(ran NTP edition)
There's good news and bad news in the announcement this week that northern Hillsborough communities are leading the county's surge in new residential construction.
The obvious good news is that growth brings new neighbors, economic activity and optimism, and it looks as if North of Tampa residents will get lots of all three. More residential building permits were pulled during this year's first quarter than during any previous quarter since 1987 _ with 566 for new apartments in Tampa Palms, 224 for homes in the Carrollwood Key subdivision and 240 for apartments in Town 'N Country.
"The higher permit rates reflect, in part, a general improvement in our economic environment," said Michael Stover, head of research and analysis for the Hillsborough County City-County Planning Commission. "If interest rates remain stable, building should continue at this higher level for at least a year, particularly in unincorporated northern Hillsborough."
With area schools, roads and public utilities straining to keep up with demand, North of Tampa residents can readily predict the bad news: New neighbors put increased stress on infrastructure systems already taxed to their brink. For years, impact fees _ assessed when building permits are pulled _ have helped to offset some of that cost.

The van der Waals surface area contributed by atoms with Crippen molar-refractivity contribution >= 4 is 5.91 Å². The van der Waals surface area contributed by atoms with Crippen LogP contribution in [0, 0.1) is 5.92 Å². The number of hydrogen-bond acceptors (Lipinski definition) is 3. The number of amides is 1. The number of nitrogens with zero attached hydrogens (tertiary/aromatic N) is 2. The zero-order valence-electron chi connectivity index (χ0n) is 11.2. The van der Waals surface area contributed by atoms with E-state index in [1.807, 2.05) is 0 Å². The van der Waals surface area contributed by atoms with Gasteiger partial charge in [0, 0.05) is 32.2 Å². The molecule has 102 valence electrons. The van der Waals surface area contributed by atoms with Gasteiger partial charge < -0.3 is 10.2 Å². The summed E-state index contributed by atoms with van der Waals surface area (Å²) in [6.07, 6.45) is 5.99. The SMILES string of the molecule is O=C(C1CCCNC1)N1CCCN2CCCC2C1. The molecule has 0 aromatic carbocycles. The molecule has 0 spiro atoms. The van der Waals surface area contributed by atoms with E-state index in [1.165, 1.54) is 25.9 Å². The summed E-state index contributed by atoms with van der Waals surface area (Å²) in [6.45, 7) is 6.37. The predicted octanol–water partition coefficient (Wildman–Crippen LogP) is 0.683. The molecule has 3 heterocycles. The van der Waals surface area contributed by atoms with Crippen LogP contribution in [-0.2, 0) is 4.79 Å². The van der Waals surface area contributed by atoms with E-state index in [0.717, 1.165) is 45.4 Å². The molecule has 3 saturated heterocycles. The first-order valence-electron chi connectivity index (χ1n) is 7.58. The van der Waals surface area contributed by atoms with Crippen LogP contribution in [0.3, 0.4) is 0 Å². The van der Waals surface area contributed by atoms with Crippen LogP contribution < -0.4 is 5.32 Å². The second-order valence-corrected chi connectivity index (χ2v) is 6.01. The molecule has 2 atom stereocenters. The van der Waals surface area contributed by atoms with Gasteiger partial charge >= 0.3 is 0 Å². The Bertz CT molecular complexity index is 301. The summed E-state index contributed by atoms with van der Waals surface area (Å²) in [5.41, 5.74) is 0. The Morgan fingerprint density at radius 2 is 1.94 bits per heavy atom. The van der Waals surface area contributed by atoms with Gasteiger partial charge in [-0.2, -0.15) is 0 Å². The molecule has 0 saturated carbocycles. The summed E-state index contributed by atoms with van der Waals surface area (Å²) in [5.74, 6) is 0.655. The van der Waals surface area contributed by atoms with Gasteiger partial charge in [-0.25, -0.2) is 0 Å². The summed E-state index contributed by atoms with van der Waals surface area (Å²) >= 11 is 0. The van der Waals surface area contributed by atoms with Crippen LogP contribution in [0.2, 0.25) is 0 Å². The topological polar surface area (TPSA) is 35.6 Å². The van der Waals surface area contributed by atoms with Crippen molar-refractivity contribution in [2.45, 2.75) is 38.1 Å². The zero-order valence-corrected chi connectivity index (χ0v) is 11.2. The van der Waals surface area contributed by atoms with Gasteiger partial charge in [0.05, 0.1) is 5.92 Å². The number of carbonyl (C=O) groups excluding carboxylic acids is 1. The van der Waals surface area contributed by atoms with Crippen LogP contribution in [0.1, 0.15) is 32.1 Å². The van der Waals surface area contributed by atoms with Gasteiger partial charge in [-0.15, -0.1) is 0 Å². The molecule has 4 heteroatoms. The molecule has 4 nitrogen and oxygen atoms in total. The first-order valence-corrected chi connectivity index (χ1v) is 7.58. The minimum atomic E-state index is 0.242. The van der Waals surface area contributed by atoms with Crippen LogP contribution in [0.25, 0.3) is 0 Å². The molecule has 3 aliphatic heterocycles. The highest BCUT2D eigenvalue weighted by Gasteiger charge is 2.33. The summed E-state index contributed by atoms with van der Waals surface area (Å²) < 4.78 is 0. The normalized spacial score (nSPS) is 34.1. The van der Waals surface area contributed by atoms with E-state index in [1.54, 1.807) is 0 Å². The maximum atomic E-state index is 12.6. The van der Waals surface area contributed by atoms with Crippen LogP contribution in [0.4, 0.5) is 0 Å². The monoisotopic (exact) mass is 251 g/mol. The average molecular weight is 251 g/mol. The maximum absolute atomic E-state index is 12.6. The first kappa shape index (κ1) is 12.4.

But the bad news would get even worse if building industry representatives got their way. Responding to news about the surge, the Greater Tampa Builders Association renewed the predictable call to lower or get rid of impact fees.
Thankfully, neither the city of Tampa nor Hillsborough County has, as of yet, heeded the builders' call _ and for good reason. As it is, county impact fees cover only a fraction of the costs associated with growth. Impact fees pay for only about 35 percent of added transportation costs and about 60 percent of added infrastructure (not to mention operating) costs associated with schools, parks and fire service, according to the county's principal planner Joe Moreda.
"There are a lot of infrastructure needs in the county that are currently unfunded, and funding has to come from somewhere if impact fees are reduced or eliminated," Moreda told the Times.
And that's precisely where the industry's call rings the most hollow. It's a tough sell to persuade current residents to fork over _ through their property taxes, gas revenues or other sources _ money to pay for impacts they don't cause. "When taxpayers oppose impact fees, they are really shooting themselves in the foot," said Al Eisenmenger, the commission's executive planner. "For every impact a new resident doesn't pay for, the existing resident will."